Come to your senses

France 5th August 2010

Continuing on my blog from yesterday, one of the main things when you relax is that realise that you have more than one sense… :). Certainly as a lighting designer always focused on the visual! True enough, 80% of our sensory experience is through our eyes, but what about sound, smell, taste and feel senses? Somehow they seem relegated to the back compared to the visual sense. But with my visual senses less active the other senses have become much more apparent (at least to me…).

Sounds. At night I am more aware of the wind (I am staying near the beach) and in the morning I can hear the birds, mostly seagulls, singing. It makes you more aware of nature and certainly adds to the appreciation and enjoyment. Specifically when most of my time I spent in big cities like Singapore or Shanghai, which somehow never seem to sleep and where construction noise can be heard throughout the day and traffic noise even throughout the night!

Smell. Because of the slower pace of life somehow there is time to “smell the roses”. The smell of the see air, the smell of the markets, the smell of flowers, the smell of food. I guess we always do smell things but somehow we don’t really register it let alone take the time to take it in as part of the environment we are in at that moment.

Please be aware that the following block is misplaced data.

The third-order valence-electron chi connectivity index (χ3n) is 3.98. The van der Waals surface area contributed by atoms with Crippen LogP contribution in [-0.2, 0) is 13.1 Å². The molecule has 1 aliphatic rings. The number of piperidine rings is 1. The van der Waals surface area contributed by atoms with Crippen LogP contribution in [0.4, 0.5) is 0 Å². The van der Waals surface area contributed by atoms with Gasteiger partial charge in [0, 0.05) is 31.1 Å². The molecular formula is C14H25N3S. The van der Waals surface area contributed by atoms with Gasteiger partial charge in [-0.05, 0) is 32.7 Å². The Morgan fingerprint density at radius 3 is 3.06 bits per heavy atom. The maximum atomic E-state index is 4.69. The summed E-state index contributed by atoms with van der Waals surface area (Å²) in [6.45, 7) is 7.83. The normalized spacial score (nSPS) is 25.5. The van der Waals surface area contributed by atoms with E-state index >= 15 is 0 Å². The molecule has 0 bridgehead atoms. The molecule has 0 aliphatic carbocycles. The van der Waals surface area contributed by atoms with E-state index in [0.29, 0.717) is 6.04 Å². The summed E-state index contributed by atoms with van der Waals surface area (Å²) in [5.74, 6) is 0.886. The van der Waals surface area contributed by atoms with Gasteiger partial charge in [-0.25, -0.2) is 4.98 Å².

Taste. Somehow food seems to taste better when you are out in the countryside and actually take the time to enjoy your meal, certainly when freshly cooked! In my case I am enjoying fresh seafood, meat, vegetables and fruits we fetch fresh from the market every morning.

Feel. This is very much an action that needs dedicated time and attention. Whether we feel the sand with our feet or filtering through our fingers, touch a tree or the texture of stones. It is a dedicated effort. And then there is the touch and feel of just a simple hug with your loved one…

My point today is that lighting is just one of the components of a complete design. The perfect design harmonises all sensory experiences…

05. August 2010 by Martin Klaasen
Categories: light and health, lighting and culture | Leave a comment

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